Professional Skills

Three Tips to Get You Started in Design Thinking

When new endeavors do not yield immediate results, you might be inclined to think you have simply failed and give up on it. But great things take time to build, especially big things like a design thinking mindset. In a post at his blog, Michael D. Roush provides three tips for getting started with design thinking and seeing it through:

  1. Practice empathy.
  2. Be prepared to fail and to learn from it.
  3. Bias toward action.

A Fresh Look

Since design thinking has everything to do with experiencing the business from the user’s inside-out perspective, empathy is crucial. Conduct many interviews in order to understand where users are really coming from. You might confirm that you know the “what” involved in improving a user’s experience, but discover that your impression of the “why” behind it was all wrong. In this way, practicing empathy ensures that the solution you deliver is the right one.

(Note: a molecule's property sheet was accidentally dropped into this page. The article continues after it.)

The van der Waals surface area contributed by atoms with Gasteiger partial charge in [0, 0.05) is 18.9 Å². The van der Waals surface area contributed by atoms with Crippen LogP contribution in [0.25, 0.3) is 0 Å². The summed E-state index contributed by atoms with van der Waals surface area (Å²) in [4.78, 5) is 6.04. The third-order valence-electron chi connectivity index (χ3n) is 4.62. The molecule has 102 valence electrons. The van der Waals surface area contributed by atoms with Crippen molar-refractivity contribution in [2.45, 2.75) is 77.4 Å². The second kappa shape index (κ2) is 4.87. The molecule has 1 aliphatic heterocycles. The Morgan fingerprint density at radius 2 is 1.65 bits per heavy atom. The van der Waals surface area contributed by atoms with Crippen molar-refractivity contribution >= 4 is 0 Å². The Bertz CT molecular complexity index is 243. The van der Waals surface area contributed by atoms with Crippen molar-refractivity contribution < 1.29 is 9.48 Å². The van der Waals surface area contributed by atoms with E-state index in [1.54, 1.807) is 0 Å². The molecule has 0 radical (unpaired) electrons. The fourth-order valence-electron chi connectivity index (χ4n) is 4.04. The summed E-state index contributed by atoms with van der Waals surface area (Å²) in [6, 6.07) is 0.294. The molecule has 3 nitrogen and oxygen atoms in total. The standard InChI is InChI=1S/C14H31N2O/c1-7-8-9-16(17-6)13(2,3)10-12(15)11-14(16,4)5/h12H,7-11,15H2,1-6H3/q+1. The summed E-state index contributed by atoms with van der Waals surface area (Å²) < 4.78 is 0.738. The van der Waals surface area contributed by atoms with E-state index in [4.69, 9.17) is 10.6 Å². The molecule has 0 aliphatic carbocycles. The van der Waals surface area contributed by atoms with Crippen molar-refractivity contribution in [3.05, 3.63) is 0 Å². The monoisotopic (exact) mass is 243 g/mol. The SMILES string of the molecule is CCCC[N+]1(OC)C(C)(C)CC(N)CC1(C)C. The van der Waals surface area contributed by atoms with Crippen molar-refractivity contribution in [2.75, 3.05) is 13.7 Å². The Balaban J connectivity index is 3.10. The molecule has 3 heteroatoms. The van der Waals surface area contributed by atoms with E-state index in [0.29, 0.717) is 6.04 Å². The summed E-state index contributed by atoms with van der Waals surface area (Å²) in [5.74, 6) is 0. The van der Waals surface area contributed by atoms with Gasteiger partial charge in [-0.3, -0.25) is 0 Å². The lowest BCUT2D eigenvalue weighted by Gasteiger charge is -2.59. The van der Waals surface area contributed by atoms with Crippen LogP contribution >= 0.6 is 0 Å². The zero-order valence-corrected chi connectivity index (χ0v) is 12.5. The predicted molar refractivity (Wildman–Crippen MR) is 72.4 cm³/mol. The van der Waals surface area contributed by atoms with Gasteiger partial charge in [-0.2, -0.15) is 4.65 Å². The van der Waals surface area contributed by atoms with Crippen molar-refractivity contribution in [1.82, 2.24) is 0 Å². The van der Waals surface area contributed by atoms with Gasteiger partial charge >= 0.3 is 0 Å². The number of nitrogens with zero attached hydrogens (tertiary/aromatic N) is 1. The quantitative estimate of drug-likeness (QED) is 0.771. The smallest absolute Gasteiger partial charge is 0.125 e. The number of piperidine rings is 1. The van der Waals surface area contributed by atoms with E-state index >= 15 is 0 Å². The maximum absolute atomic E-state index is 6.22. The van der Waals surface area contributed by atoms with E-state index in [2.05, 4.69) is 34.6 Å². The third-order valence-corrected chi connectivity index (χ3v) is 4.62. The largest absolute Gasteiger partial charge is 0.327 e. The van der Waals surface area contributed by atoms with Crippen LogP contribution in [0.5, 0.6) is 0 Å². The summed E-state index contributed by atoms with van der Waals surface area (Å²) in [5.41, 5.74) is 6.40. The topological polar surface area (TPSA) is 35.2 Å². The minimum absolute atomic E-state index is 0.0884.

Roush notes that people embrace failure much more readily these days, because of the learning opportunities it provides. Granted, no one should ever seek to fail, and they should always implement as many strategies as possible to avoid it. But when it happens, eh, it happens. Thus, embrace iterative development and make a lot of prototypes. You will inevitably uncover a few valuable nuggets from the clutter you create.

Lastly, about bias toward action, Roush offers this:

I have a strong memory of coming out of one especially long meeting at a previous workplace. The meeting wasn’t necessarily a productive one.  We left with no proposed solutions. A co-worker of mine put it best when he said, “Well, we didn’t come up with a solution, but we sure admired the problem!” Too often, we spend a lot of time admiring problems, and not taking steps to resolve it…

Taking action without any good reasoning behind it is of course a problem in itself. But when a problem presents itself, somebody ought to try something to fix it. Never let too much admiration get in the way of action.

You can view the original article here:

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